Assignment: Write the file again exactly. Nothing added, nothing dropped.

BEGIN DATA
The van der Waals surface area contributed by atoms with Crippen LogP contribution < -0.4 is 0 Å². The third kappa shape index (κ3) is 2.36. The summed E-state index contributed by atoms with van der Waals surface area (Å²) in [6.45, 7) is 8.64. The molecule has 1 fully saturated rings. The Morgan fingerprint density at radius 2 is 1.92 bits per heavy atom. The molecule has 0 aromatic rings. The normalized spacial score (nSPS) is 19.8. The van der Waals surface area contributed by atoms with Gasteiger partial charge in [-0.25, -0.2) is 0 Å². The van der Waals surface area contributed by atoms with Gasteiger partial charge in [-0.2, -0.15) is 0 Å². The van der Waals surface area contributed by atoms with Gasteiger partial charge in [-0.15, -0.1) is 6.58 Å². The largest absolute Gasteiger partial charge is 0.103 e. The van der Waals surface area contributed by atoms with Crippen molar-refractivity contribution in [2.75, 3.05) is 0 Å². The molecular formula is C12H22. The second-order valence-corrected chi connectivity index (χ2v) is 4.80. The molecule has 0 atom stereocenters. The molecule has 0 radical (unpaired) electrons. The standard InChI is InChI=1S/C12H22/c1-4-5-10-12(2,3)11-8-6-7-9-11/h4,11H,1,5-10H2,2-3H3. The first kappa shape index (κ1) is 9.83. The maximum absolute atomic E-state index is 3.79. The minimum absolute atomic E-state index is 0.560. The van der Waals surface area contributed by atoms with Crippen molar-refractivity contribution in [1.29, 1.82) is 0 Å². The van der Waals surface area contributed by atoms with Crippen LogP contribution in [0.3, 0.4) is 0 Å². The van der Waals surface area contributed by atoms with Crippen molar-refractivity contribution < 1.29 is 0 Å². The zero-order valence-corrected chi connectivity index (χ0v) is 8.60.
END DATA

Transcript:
The van der Waals surface area contributed by atoms with Crippen LogP contribution < -0.4 is 0 Å². The third kappa shape index (κ3) is 2.36. The summed E-state index contributed by atoms with van der Waals surface area (Å²) in [6.45, 7) is 8.64. The molecule has 1 fully saturated rings. The Morgan fingerprint density at radius 2 is 1.92 bits per heavy atom. The molecule has 0 aromatic rings. The normalized spacial score (nSPS) is 19.8. The van der Waals surface area contributed by atoms with Gasteiger partial charge in [-0.25, -0.2) is 0 Å². The van der Waals surface area contributed by atoms with Gasteiger partial charge in [-0.2, -0.15) is 0 Å². The van der Waals surface area contributed by atoms with Gasteiger partial charge in [-0.15, -0.1) is 6.58 Å². The largest absolute Gasteiger partial charge is 0.103 e. The van der Waals surface area contributed by atoms with Crippen molar-refractivity contribution in [2.75, 3.05) is 0 Å². The molecular formula is C12H22. The second-order valence-corrected chi connectivity index (χ2v) is 4.80. The molecule has 0 atom stereocenters. The molecule has 0 radical (unpaired) electrons. The standard InChI is InChI=1S/C12H22/c1-4-5-10-12(2,3)11-8-6-7-9-11/h4,11H,1,5-10H2,2-3H3. The first kappa shape index (κ1) is 9.83. The maximum absolute atomic E-state index is 3.79. The minimum absolute atomic E-state index is 0.560. The van der Waals surface area contributed by atoms with Crippen molar-refractivity contribution in [1.29, 1.82) is 0 Å². The van der Waals surface area contributed by atoms with Crippen LogP contribution in [0.3, 0.4) is 0 Å². The van der Waals surface area contributed by atoms with Crippen molar-refractivity contribution < 1.29 is 0 Å². The zero-order valence-corrected chi connectivity index (χ0v) is 8.60.